Why is a Fixed-Rate Loan Right for You?

As anyone who has been through the mortgage process for buying or refinancing a home can tell you, one of the simplest decisions in the process is also often one of the hardest: The choice between adjustable-rate loans and fixed-rate loans.

This decision may seem relatively elementary, and is based on one major difference – whether the mortgage rate will remain constant throughout the life of the loan, or whether it’s open to change after a certain period based on various market factors that may influence things. This choice could easily be the determining factor in whether you look back on your loan as successful or unsuccessful, and our brokers at City Creek Mortgage are here to make this and other decisions as plain and painless as we can.

Fixed-rate loans are more beneficial for people in many situations. What are these, and how do fixed-rate loans work?


The purpose of a fixed-rate loan is very simple: To keep your mortgage rate constant throughout the entire loan, no matter how long the loan will run for. Regardless of any market factors or influences, your rate will not change.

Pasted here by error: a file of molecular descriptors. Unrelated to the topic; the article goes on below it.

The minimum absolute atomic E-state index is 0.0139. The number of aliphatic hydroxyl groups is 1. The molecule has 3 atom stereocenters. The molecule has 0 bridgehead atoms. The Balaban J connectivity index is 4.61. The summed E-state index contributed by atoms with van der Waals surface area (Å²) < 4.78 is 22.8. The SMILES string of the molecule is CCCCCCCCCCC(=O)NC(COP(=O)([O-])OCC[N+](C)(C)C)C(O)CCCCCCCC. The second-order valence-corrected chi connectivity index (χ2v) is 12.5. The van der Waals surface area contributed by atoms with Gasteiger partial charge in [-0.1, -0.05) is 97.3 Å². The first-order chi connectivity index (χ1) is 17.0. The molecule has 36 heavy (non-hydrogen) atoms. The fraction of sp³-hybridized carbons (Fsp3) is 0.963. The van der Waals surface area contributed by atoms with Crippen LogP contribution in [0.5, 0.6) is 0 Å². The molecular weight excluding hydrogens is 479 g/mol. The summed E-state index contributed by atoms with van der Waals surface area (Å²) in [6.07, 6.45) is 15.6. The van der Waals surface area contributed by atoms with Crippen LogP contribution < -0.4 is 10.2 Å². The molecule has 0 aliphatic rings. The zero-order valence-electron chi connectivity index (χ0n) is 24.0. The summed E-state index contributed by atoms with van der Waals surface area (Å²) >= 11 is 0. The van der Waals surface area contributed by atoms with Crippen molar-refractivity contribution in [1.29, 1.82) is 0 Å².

This is in contrast to adjustable-rate loans, where rates will remain constant for a few years but then could skyrocket if the market dictates it. You’ll generally have to pay a higher initial interest rate with fixed-rate loans, but the benefit comes in the form of absolute certainty about your payment trajectory, even decades down the line. This is certainty you can never get from an adjustable-rate loan, even if there’s always a chance you come out in better shape if market dynamics work out in your favor.


That’s the primary benefit of fixed-rates: Certainty and security. Maybe some folks with high risk tolerance gravitate toward adjustable-rate loans, but those who prefer to play it conservatively and plan diligently may lean in the other direction in many cases. Fixed-rate loans are perfect for people operating on a strict budget, or who may have large future expenses like a child’s college tuition.

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Fixed-rate loans generally require higher credit, and as such, they’re denied a bit more often. Acceptance into a fixed-rate mortgage program is a sign you’ve done at least reasonably well in your finances – well enough that a lender will allow you a fixed interest rate even with the possibility of market increases coming years down the line. This can have tangential benefits in other areas for many people.

Our City Creek Mortgage brokers are experts on the detailed differences between these types of loans, and they’re looking forward to helping you with these and all mortgage- and refinance-related decisions.

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